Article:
Farms from the Middle Ages cling to Geirangerfjord's banks. Norway's coast is 15,500 miles long, but without the bays and fjords, it would be only 1,500. | Doug Pearson/JAI/Corbis
"None of them knew the color of the sky."
By the time we've climbed the trail to camp, it's 9 p.m. and as bright as noon. The only buildings are remnants of a goat farm from the Middle Ages. The fields are overgrown now, and the structures are crumbling shells. After setting up tents, we collapse on grassy spots between rock piles, start talking about our aching tailbones and palms and shoulder joints. It's like our floating kayaks were a shared body, and now we all hurt in the same places.
On the water, we were cranky and haggard, but relaxing on land, people seem to settle into themselves. The sleekly bald, usually stoic guide drops his rubber skirt and stumbles over some rocks, laughing, toward a beaten wool sweater that warms him up. Karen yanks the twist tie from her ponytail, shakes her dark curls, and gives us a glimpse of her life as a designer in Boston, where she walks down Newbury Street with her hair bobbing.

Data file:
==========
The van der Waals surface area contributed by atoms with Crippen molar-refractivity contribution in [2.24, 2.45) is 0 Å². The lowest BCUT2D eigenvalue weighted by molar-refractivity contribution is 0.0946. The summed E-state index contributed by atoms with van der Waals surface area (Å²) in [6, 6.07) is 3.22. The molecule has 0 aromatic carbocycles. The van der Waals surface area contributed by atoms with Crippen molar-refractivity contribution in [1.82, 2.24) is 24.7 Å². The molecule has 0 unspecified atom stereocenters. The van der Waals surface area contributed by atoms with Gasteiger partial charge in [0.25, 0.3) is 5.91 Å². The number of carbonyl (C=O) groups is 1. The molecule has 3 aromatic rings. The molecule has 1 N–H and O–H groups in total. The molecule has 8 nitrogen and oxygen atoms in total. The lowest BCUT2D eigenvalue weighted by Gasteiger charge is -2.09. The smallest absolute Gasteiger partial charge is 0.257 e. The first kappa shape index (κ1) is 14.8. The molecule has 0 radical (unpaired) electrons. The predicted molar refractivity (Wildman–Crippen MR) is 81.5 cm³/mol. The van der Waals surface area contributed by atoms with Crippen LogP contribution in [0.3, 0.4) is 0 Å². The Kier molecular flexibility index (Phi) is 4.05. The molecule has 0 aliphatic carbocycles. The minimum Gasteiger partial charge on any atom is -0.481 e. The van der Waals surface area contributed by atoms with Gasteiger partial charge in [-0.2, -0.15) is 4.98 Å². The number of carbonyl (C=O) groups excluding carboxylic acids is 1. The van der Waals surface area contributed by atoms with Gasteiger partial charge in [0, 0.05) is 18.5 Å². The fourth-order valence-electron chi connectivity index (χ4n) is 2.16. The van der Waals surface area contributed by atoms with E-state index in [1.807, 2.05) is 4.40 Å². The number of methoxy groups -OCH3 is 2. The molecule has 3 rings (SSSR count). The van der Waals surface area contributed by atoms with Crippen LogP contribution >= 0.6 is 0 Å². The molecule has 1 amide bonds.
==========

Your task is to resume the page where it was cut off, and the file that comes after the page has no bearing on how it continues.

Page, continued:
We've spent this day the same way we spent the last five, in an endless drizzly film of paddle dunking and rubbing salt from our eyes. We're collectively worn out—a bunch of Americans traveling through the Norwegian June with our eyes glued open by caffeine. We know America's dark deserts with their stars on the firmament, but up here on the forehead of the world, there are no stars, and there is no night. The sun just skims the horizon before rising again.
Now the sun is low on the sky and sending a milky glow off the water. Everyone settles into dinner, spreading shrimp cheese on disks of bread and chasing it with squares of chocolate. I force down another bite of food before crawling into my tent. In a few hours the sky will sharpen and we'll slip down to sea, and we can call that another day. For now, I lie down, shut my eyes against the grainy light, and wonder how we'll have changed when we arrive home.